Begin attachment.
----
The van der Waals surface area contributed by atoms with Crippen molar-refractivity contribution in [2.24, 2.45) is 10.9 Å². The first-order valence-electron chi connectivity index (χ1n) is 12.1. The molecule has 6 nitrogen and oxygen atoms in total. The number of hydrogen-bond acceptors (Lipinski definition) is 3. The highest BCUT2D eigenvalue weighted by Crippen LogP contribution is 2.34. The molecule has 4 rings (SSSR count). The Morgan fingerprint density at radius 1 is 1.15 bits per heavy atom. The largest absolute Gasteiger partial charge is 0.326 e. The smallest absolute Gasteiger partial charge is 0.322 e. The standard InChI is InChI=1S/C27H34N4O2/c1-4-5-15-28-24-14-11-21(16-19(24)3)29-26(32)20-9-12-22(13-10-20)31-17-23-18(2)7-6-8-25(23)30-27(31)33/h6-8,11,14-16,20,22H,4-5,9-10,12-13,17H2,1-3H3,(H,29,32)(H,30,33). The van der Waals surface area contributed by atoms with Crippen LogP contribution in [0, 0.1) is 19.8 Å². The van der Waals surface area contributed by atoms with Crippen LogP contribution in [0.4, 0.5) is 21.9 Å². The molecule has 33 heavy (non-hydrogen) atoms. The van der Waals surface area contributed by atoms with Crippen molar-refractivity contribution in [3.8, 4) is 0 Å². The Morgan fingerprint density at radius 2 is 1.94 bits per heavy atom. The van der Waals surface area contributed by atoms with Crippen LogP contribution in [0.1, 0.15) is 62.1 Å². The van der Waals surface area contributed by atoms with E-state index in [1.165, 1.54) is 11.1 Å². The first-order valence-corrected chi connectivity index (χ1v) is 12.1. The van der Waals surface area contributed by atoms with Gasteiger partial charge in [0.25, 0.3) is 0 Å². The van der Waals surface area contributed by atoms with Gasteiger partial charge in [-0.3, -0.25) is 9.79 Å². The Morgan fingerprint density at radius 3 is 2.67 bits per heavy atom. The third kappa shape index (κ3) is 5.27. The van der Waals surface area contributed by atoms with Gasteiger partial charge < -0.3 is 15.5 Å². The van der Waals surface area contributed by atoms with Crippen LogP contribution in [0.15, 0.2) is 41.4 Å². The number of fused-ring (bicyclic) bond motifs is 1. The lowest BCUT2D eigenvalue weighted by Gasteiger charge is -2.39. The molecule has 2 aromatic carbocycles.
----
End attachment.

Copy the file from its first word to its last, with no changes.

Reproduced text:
The van der Waals surface area contributed by atoms with Crippen molar-refractivity contribution in [2.24, 2.45) is 10.9 Å². The first-order valence-electron chi connectivity index (χ1n) is 12.1. The molecule has 6 nitrogen and oxygen atoms in total. The number of hydrogen-bond acceptors (Lipinski definition) is 3. The highest BCUT2D eigenvalue weighted by Crippen LogP contribution is 2.34. The molecule has 4 rings (SSSR count). The Morgan fingerprint density at radius 1 is 1.15 bits per heavy atom. The largest absolute Gasteiger partial charge is 0.326 e. The smallest absolute Gasteiger partial charge is 0.322 e. The standard InChI is InChI=1S/C27H34N4O2/c1-4-5-15-28-24-14-11-21(16-19(24)3)29-26(32)20-9-12-22(13-10-20)31-17-23-18(2)7-6-8-25(23)30-27(31)33/h6-8,11,14-16,20,22H,4-5,9-10,12-13,17H2,1-3H3,(H,29,32)(H,30,33). The van der Waals surface area contributed by atoms with Crippen LogP contribution in [0, 0.1) is 19.8 Å². The van der Waals surface area contributed by atoms with Crippen LogP contribution in [0.4, 0.5) is 21.9 Å². The molecule has 33 heavy (non-hydrogen) atoms. The van der Waals surface area contributed by atoms with Crippen molar-refractivity contribution in [3.8, 4) is 0 Å². The Morgan fingerprint density at radius 2 is 1.94 bits per heavy atom. The van der Waals surface area contributed by atoms with Crippen LogP contribution in [0.1, 0.15) is 62.1 Å². The van der Waals surface area contributed by atoms with E-state index in [1.165, 1.54) is 11.1 Å². The first-order valence-corrected chi connectivity index (χ1v) is 12.1. The van der Waals surface area contributed by atoms with Gasteiger partial charge in [0.25, 0.3) is 0 Å². The van der Waals surface area contributed by atoms with Gasteiger partial charge in [-0.3, -0.25) is 9.79 Å². The Morgan fingerprint density at radius 3 is 2.67 bits per heavy atom. The third kappa shape index (κ3) is 5.27. The van der Waals surface area contributed by atoms with Gasteiger partial charge < -0.3 is 15.5 Å². The van der Waals surface area contributed by atoms with Crippen LogP contribution in [0.15, 0.2) is 41.4 Å². The number of fused-ring (bicyclic) bond motifs is 1. The lowest BCUT2D eigenvalue weighted by Gasteiger charge is -2.39. The molecule has 2 aromatic carbocycles.